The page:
Support for Civic Fellows

SUNY’s first-ever Civic Education & Engagement and Civil Discourse Fellows are working to promote civic discourse among students, faculty, and staff across campuses. With support from the Ibis Group, SUNY’s Civic Fellows will work with national experts, and develop and implement various civic projects.

Nonpartisan Voter Engagement Mini-Grants and Democracy Summit

SUNY currently has 30 campuses participating in the All-in Campus Democracy Challenge, which provides free resources and strategies for the institutions to increase student voting and nonpartisan democratic engagement. Through the Ibis Group grant, SUNY will provide mini-grants to the All-In campuses to go above and beyond their Challenge commitments with specific metrics for student engagement. In addition, SUNY will host a System-wide democracy summit to share best practices.

Ibis Group Board Chair Chi Kim said, “The power of words and discourse are foundational to how we create systems that build knowledge, dignity, and agency for a thriving democracy. Ibis Group is committed to supporting projects that serve the common good.“

The full transcript and policy book from Chancellor King’s State of the University address is available here.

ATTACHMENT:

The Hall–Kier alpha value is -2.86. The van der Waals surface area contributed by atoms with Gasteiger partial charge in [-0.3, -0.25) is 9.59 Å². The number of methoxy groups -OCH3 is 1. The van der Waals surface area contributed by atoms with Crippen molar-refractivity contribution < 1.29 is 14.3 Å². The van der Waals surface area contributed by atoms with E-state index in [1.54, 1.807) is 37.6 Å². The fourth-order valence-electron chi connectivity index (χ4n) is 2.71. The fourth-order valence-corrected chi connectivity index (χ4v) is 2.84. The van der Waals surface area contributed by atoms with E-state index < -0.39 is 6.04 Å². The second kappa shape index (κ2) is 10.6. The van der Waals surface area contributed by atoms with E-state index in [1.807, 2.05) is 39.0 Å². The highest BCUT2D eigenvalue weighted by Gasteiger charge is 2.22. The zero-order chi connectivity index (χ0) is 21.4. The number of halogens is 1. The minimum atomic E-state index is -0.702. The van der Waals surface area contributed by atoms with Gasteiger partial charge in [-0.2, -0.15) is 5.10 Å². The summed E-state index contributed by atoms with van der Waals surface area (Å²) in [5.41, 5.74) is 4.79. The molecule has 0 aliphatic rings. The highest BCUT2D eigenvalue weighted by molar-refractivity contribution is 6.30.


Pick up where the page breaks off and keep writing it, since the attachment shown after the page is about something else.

About the State University of New York
The State University of New York is the largest comprehensive system of higher education in the United States, and more than 95 percent of all New Yorkers live within 30 miles of any one of SUNY’s 64 colleges and universities. Across the system, SUNY has four academic health centers, five hospitals, four medical schools, two dental schools, a law school, the country’s oldest school of maritime, the state’s only college of optometry, and manages one US Department of Energy National Laboratory. In total, SUNY serves about 1.4 million students amongst its entire portfolio of credit- and non-credit-bearing courses and programs, continuing education, and community outreach programs. SUNY oversees nearly a quarter of academic research in New York. Research expenditures system-wide are nearly $1.1 billion in fiscal year 2023, including significant contributions from students and faculty. There are more than three million SUNY alumni worldwide, and one in three New Yorkers with a college degree is a SUNY alum. To learn more about how SUNY creates opportunities, visit